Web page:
How Initial Coin Offerings Fueled A $100 Billion Crypto Bubble

On April 24, Martin Köppelmann, 31, Stefan George, 29, and Matt Liston, 25, placed their laptops on a long wooden dining table ringed by high-backed wooden chairs and three-armed candelabra at their Airbnb in Gibraltar. It was an old-fashioned setting for a 21st-century moment. The three were about to launch a Kickstarter-style crowdsale, based on a concept they’d been developing for two years: a user-driven prediction market based on a coming “Cambrian explosion of machine intelligence” called Gnosis.

Their goal: raise $12.5 million. But instead of dollars, they would accept money only in the form of a new cryptocurrency, Ether, that didn’t exist two years ago. It was a new form of crowdfunding called an “initial coin offering,” or ICO. Supporters would not receive a finished product down the road, as in a typical Kickstarter project. Instead, for every Ether (or fraction thereof) sent to Gnosis’ wallet, the “smart contract” would automatically send back a different type of money, a GNO coin, that would give people special access to the platform plus act as equity in the network.

Olaf Carlson-Wee is the worlds first cryptocurrency native

Ethan Pines for Forbes

Olaf Carlson-Wee is the world’s first cryptocurrency native

Theoretically, as Gnosis became more popular, demand for GNO coins (also known as tokens) would rise, boosting the shares of existing GNO token holders. The founders had designed their crowdfunding as a Dutch auction, which starts with a price ceiling rather than a floor. Within 11 minutes, Gnosis had raised the $12.5 million, led mostly by programmatic pooled “bidding rings,” and sold only 4.2% of its allotted 10 million tokens. The final price, $29.85, gave their project–which had little more underlying it than a 49-page white paper and a few thousand lines of open-source computer code–a valuation of $300 million. In two months, GNO coins were trading at $335 each, and Gnosis was suddenly worth $3 billion, more than the market cap of Revlon, Box or Time Inc. Köppelmann’s stake alone is, in theory, now worth about $1 billion. “It’s problematic,” admits Köppelmann, who stammers and sighs repeatedly, in seeming embarrassment. His best defense for the valuation: There’s a lot out there that’s far worse.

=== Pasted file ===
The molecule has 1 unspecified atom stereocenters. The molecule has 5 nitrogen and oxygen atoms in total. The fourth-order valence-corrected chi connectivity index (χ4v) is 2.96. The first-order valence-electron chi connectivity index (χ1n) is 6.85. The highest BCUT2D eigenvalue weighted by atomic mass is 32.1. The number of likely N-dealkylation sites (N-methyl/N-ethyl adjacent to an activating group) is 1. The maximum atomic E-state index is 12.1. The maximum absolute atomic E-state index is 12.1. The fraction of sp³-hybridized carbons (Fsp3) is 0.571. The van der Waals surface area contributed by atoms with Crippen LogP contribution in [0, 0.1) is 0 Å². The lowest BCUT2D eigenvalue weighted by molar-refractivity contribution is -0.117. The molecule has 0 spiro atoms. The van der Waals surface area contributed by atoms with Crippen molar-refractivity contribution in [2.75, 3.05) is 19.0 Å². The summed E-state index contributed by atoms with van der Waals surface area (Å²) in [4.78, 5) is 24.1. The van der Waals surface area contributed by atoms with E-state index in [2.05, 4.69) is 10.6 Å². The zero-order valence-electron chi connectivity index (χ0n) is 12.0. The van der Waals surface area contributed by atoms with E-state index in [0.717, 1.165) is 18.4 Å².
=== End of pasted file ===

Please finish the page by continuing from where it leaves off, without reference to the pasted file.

That’s pretty much all you need to know about the great cryptocurrency bubble of 2017. The market capitalization for these virtual issues has surged 870% over the last 12 months, from $12 billion to over $100 billion. (This number is a moving target, though, since a 30% daily market plunge or gain isn’t out of the ordinary.)  That’s more than six times the rise in stock market capitalization during the dot-com boom from 1995 to 2000. A lot of this total gain comes from Bitcoin, the original digital asset–created out of an artful blend of cryptography, cloud computing and game theory–which is up 260% in 2017 alone. The total value of Bitcoin now exceeds $40 billion, despite years of shady characters, fraud, theft and incompetence (including the Mt. Gox meltdown, which took almost $500 million with it) and despite the fact it has no intrinsic value–not even the promise of a central government or a precious metal mined from the ground.

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